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Michael Dorris has crafted a fierce saga of three generations of Indian women, beset by hardships and torn by angry secrets, yet inextricably joined by the bonds of kinship. Starting in the present day and moving backward, the novel is told in the voices of the three women: fifteen-year-old part-black Rayona; her American Indian mother, Christine, consumed by tenderness and resentment toward those she loves; and the fierce and mysterious Ida, mother and grandmother whose haunting secrets, betrayals, and dreams echo through the years, braiding together the strands of the shared past.



About the Author

Michael Dorris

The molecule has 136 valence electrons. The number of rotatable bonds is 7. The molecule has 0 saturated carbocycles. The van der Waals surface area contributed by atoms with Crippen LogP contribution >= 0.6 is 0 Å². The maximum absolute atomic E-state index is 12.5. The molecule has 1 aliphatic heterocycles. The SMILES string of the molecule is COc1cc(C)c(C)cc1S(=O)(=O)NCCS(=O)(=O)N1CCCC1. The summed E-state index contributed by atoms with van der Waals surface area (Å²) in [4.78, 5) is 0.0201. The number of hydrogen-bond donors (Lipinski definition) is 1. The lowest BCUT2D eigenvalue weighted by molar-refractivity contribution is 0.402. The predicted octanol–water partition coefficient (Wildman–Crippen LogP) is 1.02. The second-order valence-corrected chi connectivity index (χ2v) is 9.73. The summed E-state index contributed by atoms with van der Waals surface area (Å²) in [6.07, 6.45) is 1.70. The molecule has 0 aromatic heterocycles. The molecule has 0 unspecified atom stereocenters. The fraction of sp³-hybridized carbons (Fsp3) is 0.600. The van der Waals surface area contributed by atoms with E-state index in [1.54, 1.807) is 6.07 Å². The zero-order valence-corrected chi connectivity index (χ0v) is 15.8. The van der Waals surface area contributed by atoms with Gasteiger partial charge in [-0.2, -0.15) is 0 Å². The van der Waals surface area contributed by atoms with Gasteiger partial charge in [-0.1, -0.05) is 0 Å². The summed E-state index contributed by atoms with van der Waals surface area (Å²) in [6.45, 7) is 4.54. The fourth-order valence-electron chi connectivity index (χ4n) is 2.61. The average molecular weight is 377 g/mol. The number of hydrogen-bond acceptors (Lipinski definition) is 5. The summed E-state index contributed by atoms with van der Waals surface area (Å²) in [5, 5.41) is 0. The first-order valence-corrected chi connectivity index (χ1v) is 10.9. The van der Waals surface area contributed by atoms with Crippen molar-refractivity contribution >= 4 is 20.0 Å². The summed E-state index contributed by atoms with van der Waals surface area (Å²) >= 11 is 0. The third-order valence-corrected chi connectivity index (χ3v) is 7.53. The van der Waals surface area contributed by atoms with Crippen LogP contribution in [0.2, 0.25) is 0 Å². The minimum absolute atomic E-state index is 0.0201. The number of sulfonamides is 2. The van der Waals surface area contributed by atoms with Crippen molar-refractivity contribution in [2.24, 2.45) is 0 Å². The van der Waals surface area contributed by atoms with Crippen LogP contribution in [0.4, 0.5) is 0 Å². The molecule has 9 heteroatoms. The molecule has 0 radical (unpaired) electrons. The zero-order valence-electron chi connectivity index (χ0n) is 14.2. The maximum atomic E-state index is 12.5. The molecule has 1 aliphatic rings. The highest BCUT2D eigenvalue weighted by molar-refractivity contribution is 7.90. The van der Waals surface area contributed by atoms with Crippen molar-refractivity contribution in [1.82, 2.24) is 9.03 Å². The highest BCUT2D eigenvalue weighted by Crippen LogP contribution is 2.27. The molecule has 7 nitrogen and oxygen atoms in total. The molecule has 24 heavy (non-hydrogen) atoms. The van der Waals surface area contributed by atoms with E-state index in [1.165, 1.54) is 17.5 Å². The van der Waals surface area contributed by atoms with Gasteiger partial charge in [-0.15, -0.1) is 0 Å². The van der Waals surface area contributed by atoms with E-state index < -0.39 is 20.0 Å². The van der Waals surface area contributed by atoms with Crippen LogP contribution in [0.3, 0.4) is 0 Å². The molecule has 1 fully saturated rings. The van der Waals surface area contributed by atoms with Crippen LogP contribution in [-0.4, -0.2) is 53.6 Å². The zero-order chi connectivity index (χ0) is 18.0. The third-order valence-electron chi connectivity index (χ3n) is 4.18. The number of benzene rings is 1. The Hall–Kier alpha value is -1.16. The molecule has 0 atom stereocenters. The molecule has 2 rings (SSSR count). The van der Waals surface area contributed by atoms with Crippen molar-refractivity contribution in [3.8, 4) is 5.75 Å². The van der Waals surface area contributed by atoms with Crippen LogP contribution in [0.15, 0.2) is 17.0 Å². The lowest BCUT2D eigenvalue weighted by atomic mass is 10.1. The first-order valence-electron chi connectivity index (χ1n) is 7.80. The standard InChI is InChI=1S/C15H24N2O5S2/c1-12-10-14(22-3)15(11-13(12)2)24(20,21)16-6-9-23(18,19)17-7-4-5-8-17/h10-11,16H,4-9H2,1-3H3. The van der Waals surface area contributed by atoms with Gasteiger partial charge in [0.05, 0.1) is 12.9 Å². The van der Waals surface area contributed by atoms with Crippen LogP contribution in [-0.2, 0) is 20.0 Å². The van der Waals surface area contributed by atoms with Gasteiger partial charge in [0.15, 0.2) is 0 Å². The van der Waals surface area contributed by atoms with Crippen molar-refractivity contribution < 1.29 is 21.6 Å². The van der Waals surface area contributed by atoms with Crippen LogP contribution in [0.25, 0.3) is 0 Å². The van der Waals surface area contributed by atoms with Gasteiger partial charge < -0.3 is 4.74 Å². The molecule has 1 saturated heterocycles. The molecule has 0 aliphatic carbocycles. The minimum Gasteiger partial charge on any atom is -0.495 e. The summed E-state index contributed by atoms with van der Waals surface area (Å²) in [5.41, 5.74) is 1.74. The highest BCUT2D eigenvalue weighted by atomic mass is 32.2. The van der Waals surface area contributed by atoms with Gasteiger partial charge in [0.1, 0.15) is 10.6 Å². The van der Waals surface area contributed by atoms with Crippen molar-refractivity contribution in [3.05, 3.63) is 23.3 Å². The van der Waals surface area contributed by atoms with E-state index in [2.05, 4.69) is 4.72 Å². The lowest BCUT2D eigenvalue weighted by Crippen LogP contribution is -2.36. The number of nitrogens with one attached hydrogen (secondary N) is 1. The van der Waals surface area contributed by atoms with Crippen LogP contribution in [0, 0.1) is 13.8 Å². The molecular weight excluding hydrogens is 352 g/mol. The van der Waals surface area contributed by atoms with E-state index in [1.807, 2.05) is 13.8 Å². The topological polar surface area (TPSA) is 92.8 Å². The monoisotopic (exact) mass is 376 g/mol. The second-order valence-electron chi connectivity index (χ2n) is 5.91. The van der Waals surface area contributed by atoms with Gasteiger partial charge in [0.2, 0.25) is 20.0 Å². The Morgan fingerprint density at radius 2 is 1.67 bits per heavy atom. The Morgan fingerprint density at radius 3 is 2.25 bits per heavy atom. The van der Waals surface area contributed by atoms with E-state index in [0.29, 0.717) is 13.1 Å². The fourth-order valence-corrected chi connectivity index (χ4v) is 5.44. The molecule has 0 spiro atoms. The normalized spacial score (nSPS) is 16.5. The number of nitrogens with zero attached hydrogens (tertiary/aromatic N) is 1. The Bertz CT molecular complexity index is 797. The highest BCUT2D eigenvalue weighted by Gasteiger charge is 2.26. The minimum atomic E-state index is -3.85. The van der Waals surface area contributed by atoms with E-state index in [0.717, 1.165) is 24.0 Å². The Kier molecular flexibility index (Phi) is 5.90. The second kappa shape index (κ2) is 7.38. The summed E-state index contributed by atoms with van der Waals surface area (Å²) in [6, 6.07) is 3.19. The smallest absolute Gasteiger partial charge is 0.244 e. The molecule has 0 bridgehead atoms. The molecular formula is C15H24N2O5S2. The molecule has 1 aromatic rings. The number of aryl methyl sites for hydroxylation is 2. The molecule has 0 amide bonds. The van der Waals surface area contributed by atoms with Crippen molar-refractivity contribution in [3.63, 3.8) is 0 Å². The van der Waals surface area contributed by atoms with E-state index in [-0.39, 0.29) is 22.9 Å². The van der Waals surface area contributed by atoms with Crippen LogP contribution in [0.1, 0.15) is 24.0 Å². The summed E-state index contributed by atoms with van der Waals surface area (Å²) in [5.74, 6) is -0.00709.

Michael Dorris was a novelist, short story writer, nonfiction writer, and author of books for childrenThe first member of his family to attend college, Dorris graduated from Georgetown with honors in English and received his graduate degree in anthropology from Yale. Dorris worked as a professor of English and anthropology at Dartmouth College. Dorris was part-Native American through the lineage of his paternal. He founded the Native American Studies department at Dartmouth in 1972 and chaired it until 1985. In 1971, Dorris became the first unmarried man in the United States to adopt a child. His adopted son, Reynold Abel, was diagnosed with fetal alcohol syndrome and his condition became the subject of Dorris' ,(the pseudonym "Adam" is used for his son in the book) . In 1981, Dorris married aspiring writer . Throughout their relationship, Erdrich and Dorris edited and contributed to each other's writing. In 1991, Dorris' adopted son, Reynold Abel, died after being hit by a car. In 1996, separated from Dorris. On April 10, 1997, Dorris committed suicide in Concord, New Hampshire.



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